The Early Learning Center is excited to welcome their new behavioral intervention specialist, Dr. Yisroel King. Dr. King, who is set to graduate in December with a doctorate in counseling psychology from Carlow University, started his position last week. In his new role, Dr. King will assist the teachers, students, and families in understanding any difficulties or obstacles a student might have in the classroom that would disrupt themselves or others or prevent learning/growth as a part of the class. 

As part of his daily work, Dr. King observes the classroom as a whole, as well as specific students, and helps to identify behaviors or events in their day that are the source of disruption. He and Dr. Nassida then put together a plan to support these students, including suggesting skills and methods which support continued growth for both teachers and families, providing a united approach. These skills will be taught and modeled by Dr. King first and then scaffolded to the teachers.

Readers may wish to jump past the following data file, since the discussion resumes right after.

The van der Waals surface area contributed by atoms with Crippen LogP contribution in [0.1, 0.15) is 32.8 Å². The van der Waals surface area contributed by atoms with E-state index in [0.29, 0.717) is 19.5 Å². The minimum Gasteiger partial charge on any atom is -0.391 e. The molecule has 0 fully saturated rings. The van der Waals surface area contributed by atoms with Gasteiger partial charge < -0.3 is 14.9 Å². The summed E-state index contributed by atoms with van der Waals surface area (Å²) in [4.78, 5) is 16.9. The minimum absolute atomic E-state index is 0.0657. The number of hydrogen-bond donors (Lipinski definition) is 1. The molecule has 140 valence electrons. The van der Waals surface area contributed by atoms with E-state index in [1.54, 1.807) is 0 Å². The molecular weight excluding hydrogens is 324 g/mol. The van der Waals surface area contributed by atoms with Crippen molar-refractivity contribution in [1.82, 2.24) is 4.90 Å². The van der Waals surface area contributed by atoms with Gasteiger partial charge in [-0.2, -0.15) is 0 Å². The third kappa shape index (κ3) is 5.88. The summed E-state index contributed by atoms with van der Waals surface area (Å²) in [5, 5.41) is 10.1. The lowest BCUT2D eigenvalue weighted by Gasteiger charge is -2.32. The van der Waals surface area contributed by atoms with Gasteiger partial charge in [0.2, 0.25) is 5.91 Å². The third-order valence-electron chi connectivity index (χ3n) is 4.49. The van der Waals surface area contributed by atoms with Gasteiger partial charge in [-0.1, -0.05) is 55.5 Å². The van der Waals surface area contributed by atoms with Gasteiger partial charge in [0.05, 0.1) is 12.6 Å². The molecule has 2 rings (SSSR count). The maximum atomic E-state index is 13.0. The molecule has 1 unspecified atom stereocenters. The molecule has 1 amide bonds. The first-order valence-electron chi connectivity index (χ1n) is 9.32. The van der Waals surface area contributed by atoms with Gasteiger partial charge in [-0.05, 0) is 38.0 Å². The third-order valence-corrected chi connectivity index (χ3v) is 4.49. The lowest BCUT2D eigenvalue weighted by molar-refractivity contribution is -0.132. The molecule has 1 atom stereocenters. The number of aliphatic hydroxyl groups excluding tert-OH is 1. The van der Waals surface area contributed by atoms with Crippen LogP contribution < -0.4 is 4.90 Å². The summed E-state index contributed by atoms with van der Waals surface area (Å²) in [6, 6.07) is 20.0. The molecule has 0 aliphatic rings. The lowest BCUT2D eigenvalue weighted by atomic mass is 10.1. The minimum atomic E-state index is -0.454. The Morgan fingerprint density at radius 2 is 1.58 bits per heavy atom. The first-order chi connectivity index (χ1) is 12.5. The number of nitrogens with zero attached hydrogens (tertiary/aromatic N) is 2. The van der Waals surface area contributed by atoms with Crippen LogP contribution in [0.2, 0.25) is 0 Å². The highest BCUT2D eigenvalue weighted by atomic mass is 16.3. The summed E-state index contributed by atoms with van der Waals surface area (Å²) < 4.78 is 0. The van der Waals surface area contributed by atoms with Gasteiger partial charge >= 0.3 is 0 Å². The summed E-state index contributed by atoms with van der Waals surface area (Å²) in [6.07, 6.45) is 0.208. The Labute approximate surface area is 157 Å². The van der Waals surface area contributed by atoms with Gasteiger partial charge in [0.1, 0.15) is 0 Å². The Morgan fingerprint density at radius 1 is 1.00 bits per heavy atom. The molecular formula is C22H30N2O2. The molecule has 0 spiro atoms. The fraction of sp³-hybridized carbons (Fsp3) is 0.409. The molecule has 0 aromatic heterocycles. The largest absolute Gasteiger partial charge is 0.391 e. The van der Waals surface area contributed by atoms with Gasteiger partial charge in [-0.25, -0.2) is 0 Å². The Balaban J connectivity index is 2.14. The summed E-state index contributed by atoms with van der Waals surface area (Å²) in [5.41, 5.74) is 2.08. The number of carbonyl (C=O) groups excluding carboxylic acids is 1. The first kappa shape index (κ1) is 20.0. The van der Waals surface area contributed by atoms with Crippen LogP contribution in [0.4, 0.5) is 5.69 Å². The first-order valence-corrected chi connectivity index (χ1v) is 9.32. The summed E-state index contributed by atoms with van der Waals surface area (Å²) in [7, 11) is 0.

During his time as a doctoral student at Carlow, Dr. King studied methods of therapeutically providing support, treatment, diagnosis, and systemic/organization level structures to help children and families confront and overcome challenges and self-actualize. He specializes in working with kids and adolescents from toddlers to young adults, as well as both family and individual therapy. His dissertation focuses on how mashpiyim view their role when working with students with emotional, behavioral, or psychological struggles.

“We’re blessed to have tremendously invested staff and faculty within TELC who have facilitated every question or intervention that we’ve started discussing so far,” said Dr. King. “They’ve been more than interested and willing to join with me in thinking up solutions and making a plan for intervening. Parents are deeply committed to their children and ready to partner in whatever plan we have moving forward. On top of that, we’re starting to form a structure within the school to specifically focus on, address, and support teachers in dealing with developmental and behavioral disorders or obstacles in children in TELC. The school is ready and committed to figuring out solutions to any obstacles that might arise.”